Factors associated with stroke formation in blunt cerebrovascular injury: An EAST multicenter study

Emily C. Esposito, Joseph A. Kufera, Timothy W. Wolff, M. Chance Spalding, Joshua Simpson, Julie A. Dunn, Linda Zier, Sigrid Burruss, Paul Kim, Lewis E. Jacobson, Jamie Williams, Jeffry Nahmias, Areg Grigorian, Laura Harmon, Anna Gergen, Matthew Chatoor, Rishi Rattan, Andrew J. Young, Jose L. Pascual, Jason MurryAdrian W. Ong, Alison Muller, Rovinder S. Sandhu, Rachel Appelbaum, Nikolay Bugaev, Antony Tatar, Khaled Zreik, Leah Hustad, Mark J. Lieser, Deborah M. Stein, Thomas M. Scalea, Margaret H. Lauerman

Research output: Contribution to journalArticlepeer-review

Abstract

BACKGROUND: Stroke risk factors after blunt cerebrovascular injury (BCVI) are ill-defined.We hypothesized that factors associatedwith stroke for BCVI would include medical therapy (i.e., Aspirin), radiographic features, and protocolization of care. METHODS: An Eastern Association for the Surgery of Trauma-sponsored, 16-center, prospective, observational trial was undertaken. Stroke risk factors were analyzed individually for vertebral artery (VA) and internal carotid artery (ICA) BCVI. Blunt cerebrovascular injuries were graded on the standard 1 to 5 scale. Data were from the initial hospitalization only. RESULTS: Seven hundred seventy-seven BCVIs were included. Stroke rate was 8.9% for all BCVIs, with an 11.7% rate of stroke for ICA BCVI and a 6.7% rate for VA BCVI. Use of a management protocol ( p = 0.01), management by the trauma service ( p = 0.04), antiplatelet therapy over the hospital stay ( p < 0.001), and Aspirin therapy specifically over the hospital stay ( p < 0.001) weremore common in ICA BCVI without stroke compared with those with stroke. Antiplatelet therapy over the hospital stay ( p < 0.001) and Aspirin therapy over the hospital stay ( p < 0.001) were more common in VA BCVI without stroke than with stroke. Percentage luminal stenosis was higher in both ICA BCVI ( p = 0.002) and VA BCVI ( p < 0.001) with stroke. Decrease in percentage luminal stenosis ( p < 0.001), resolution of intraluminal thrombus ( p = 0.003), and new intraluminal thrombus ( p = 0.001) weremore common in ICA BCVI with stroke than without, while resolution of intraluminal thrombus ( p = 0.03) and new intraluminal thrombus ( p = 0.01) were more common in VA BCVI with stroke than without. CONCLUSION: Protocol-driven management by the trauma service, antiplatelet therapy (specifically Aspirin), and lower percentage luminal stenosis were associatedwith lower stroke rates,while resolution and development of intraluminal thrombuswere associated with higher stroke rates. Further research will be needed to incorporate these risk factors into lesion specific BCVI management.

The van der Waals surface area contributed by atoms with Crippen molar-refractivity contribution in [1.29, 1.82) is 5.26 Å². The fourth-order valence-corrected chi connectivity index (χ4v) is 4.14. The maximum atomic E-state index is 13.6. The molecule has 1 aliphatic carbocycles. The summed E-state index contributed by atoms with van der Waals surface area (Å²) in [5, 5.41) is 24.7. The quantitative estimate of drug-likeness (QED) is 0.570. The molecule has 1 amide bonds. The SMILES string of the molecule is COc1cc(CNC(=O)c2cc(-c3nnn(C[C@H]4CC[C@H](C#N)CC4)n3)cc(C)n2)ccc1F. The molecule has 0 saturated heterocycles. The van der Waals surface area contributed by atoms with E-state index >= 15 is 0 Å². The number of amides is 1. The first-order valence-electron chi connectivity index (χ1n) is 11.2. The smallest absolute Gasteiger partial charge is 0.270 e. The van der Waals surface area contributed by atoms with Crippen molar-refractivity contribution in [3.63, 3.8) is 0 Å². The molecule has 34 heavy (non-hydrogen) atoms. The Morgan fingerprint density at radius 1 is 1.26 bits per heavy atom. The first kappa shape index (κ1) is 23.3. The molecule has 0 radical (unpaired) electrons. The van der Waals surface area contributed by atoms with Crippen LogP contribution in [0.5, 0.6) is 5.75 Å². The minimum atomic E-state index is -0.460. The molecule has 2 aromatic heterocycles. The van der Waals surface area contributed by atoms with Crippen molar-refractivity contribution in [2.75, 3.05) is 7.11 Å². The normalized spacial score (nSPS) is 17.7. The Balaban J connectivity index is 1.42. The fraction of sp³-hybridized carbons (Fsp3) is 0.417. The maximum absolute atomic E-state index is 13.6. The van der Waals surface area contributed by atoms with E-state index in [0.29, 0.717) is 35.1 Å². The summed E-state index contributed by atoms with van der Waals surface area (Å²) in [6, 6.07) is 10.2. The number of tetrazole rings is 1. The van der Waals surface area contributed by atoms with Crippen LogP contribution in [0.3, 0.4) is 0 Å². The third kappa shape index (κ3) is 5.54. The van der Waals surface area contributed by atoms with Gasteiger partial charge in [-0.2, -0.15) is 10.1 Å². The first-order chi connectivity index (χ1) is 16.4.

Original languageEnglish (US)
Pages (from-to)347-354
Number of pages8
JournalJournal of Trauma and Acute Care Surgery
Volume92
Issue number2
DOIs
StatePublished - Feb 1 2022
Externally publishedYes

Keywords

  • Blunt cerebrovascular injury
  • Internal carotid artery injury
  • Vertebral artery injury

ASJC Scopus subject areas

  • Surgery
  • Critical Care and Intensive Care Medicine

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